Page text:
GERMANY  |  Bremen, Germany Travel Guide
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Sightseeing in Bremen

Sightseeing in Bremen

In Bremen, the port plays a much smaller role in tourism than in Hamburg. Also, Bremen combines an historic core with several modern, high-technology attractions slightly farther afield.

  • Bremen's Marktplatz
    • At the top of the list of attractions in Bremen is the city's Marktplatz, where you can search out the huge Rathaus (Town Hall), one of the loveliest civic buildings in Germany. It was constructed as a Gothic building in 1410, but received its Weser Renaissance façade during the 17th century... See more

    • Places of Interest on the Marktplatz:
      Ratskeller (Council Cellar)
      Haus der Bürgerschaft

      St Petri Dom (see below)

  • St Petri-Dom
    • The St Petri-Dom (St Peter’s Cathedral), located on the Marktplatz, was erected in the 11th century, but the exterior drastically altered in the 13th and 16th centuries. The tall spires were rebuilt in the late 19th century. Inside, the original Romanesque capitals and bronze baptismal font can be seen in the western crypt... See more

  • Unser Liebfrauen Kirche (Church of Our Dear Lady)
    • Unser Liebfrauen Kirche (Church of Our Dear Lady) is a 13th-century Gothic hall church, built on the site of an 11th-century parish church. The interior is rather bare but the crypt murals are 14th century... See more

  • Böttcherstraße
    • Böttcherstraße is a 110-m (330-foot) pedestrian street leading from the Marktplatz to the River Weser. It was transformed between 1923 and 1931 by Ludwig Roselius, inventor of decaffeinated coffee. He employed various architects – some working with local styles as inspiration, but Bernhard Hoetger used Expressionist ideas to create Art Nouveau and Art Deco masterpieces. The Nazis hated it and wanted to tear down the degenerate art. The street survived when Roselius somehow convinced the Nazis to preserve the street as warning to others of what not to build. The Meissen porcelain carillon chimes daily between January and April at noon, 3, and 6 pm, and the rest of the year hourly between noon and 6 pm. St Martini-kirche at the end of the street is a 1960 copy of the 1229 original that was destroyed during World War II.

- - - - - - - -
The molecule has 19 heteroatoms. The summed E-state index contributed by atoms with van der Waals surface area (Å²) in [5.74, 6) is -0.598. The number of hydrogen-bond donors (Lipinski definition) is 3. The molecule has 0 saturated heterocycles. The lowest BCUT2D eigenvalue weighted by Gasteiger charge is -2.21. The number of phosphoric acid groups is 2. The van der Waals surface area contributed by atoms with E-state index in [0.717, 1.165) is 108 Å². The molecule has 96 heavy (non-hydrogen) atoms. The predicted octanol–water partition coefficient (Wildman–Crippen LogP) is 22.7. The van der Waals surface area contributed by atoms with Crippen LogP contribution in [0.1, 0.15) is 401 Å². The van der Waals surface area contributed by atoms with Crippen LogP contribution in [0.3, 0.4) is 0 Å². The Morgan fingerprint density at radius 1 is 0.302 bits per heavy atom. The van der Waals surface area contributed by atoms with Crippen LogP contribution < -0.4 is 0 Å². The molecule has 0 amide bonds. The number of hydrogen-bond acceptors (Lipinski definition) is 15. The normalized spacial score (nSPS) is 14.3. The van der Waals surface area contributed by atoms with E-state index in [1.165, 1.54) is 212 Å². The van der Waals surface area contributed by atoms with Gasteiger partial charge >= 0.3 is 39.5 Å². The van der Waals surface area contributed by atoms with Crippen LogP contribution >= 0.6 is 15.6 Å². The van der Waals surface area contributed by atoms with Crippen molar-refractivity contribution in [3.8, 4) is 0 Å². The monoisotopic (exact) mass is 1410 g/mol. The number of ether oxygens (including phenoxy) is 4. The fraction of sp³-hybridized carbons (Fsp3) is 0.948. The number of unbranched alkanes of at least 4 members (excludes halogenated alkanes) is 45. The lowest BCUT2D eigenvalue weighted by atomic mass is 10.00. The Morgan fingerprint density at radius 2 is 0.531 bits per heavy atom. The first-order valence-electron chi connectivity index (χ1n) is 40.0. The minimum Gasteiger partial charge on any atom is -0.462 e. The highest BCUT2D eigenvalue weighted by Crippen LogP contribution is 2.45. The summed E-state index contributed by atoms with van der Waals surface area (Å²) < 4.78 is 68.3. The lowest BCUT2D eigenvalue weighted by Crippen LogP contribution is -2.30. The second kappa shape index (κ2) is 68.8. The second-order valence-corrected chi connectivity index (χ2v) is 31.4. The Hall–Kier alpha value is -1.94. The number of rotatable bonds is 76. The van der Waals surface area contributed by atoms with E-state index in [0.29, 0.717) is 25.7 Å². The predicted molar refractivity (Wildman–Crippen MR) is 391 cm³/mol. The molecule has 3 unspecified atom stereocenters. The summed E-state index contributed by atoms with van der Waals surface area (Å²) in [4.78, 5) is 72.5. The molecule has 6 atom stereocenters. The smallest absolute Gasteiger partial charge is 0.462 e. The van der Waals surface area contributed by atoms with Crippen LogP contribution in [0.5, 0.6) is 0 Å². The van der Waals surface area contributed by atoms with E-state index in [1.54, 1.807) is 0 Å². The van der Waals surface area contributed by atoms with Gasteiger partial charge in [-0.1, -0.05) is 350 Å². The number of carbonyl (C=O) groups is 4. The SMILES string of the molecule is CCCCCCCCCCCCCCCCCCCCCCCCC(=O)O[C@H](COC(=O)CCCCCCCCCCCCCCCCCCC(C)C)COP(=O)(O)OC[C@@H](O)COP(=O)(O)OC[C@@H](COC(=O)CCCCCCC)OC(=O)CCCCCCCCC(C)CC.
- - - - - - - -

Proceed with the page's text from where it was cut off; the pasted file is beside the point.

• Kunstsammlungen Böttcherstraße (Art Collections)
    • The Kunstsammlungen Böttcherstraße (Art Collections) comprises two museums. The Paula Modersohn- Becker Museum was the first museum dedicated to works of a single female artist. Her work helped paved the way for Expressionists in Germany. The Roselius Museum... See more

  • Schoon Viertel
    • The Schnoor Viertel consists mostly of 15th- and 16th-century gabled houses (above). It is the oldest surviving neighborhood in Bremen and a popular place for artists’ studios and galleries. It also has a huge number of cafés and restaurants.

  • Kunsthalle Bremen (Art Museum)
    • At the far end of the area is the Kunsthalle Bremen (Art Museum), Am Wall 207. The collection ranges from old masters to the present. Of particular note are the German and French Impressionists of the 19th and 20th centuries. The museum also has a large Kupferstichkabinett (Prints Room) with a quarter of a million mostly German and French drawings and lithographs from the late Middle Ages to the present... See more

  • Übersee Museum (Overseas Museum)
    • The Übersee Museum (Overseas Museum) is located close to the Hauptbahnhof. It is an ethnological museum with items from all over the world... See more

  • Focke-Museum
    • The Focke-Museum, Schwachhauser Heerstraße 240, is a local history museum with displays from pre-history to the present. It emphasizes themes that were important in the development of Bremen, especially seafaring, trade, and religion... See more

  • Beck's Brewery
    • Beck’s, Am Deich 18, one of Germany’s largest breweries and one of the few with an international presence, offers two-hour guided tours of its factory.

    Last updated October 13, 2011
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    Posted in   Germany  |  Bremen
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